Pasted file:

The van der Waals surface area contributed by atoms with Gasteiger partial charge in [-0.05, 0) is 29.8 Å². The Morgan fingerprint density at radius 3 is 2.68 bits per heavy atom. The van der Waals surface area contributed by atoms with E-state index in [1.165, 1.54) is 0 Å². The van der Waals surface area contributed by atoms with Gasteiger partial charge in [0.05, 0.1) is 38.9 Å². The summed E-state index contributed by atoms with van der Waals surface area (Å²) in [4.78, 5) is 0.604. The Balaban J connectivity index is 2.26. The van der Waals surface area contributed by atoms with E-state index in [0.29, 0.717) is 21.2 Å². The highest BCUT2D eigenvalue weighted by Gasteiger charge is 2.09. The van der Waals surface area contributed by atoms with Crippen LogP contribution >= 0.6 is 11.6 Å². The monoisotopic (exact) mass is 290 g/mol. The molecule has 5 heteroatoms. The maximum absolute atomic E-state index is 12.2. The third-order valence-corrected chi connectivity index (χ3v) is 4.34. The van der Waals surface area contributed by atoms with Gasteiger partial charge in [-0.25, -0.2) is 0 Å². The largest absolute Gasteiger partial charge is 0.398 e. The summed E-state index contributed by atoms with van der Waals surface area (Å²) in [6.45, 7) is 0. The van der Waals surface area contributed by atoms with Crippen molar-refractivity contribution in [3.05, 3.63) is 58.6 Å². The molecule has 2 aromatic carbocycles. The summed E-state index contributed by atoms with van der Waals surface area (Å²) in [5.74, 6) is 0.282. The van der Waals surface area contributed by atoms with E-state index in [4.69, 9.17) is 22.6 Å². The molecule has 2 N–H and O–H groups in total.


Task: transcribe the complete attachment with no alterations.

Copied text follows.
The van der Waals surface area contributed by atoms with Gasteiger partial charge in [-0.05, 0) is 29.8 Å². The Morgan fingerprint density at radius 3 is 2.68 bits per heavy atom. The van der Waals surface area contributed by atoms with E-state index in [1.165, 1.54) is 0 Å². The van der Waals surface area contributed by atoms with Gasteiger partial charge in [0.05, 0.1) is 38.9 Å². The summed E-state index contributed by atoms with van der Waals surface area (Å²) in [4.78, 5) is 0.604. The Balaban J connectivity index is 2.26. The van der Waals surface area contributed by atoms with E-state index in [0.29, 0.717) is 21.2 Å². The highest BCUT2D eigenvalue weighted by Gasteiger charge is 2.09. The van der Waals surface area contributed by atoms with Crippen LogP contribution >= 0.6 is 11.6 Å². The monoisotopic (exact) mass is 290 g/mol. The molecule has 5 heteroatoms. The maximum absolute atomic E-state index is 12.2. The third-order valence-corrected chi connectivity index (χ3v) is 4.34. The van der Waals surface area contributed by atoms with Gasteiger partial charge in [-0.25, -0.2) is 0 Å². The largest absolute Gasteiger partial charge is 0.398 e. The summed E-state index contributed by atoms with van der Waals surface area (Å²) in [6.45, 7) is 0. The van der Waals surface area contributed by atoms with Crippen molar-refractivity contribution in [3.05, 3.63) is 58.6 Å². The molecule has 2 aromatic carbocycles. The summed E-state index contributed by atoms with van der Waals surface area (Å²) in [5.74, 6) is 0.282. The van der Waals surface area contributed by atoms with E-state index in [4.69, 9.17) is 22.6 Å². The molecule has 2 N–H and O–H groups in total.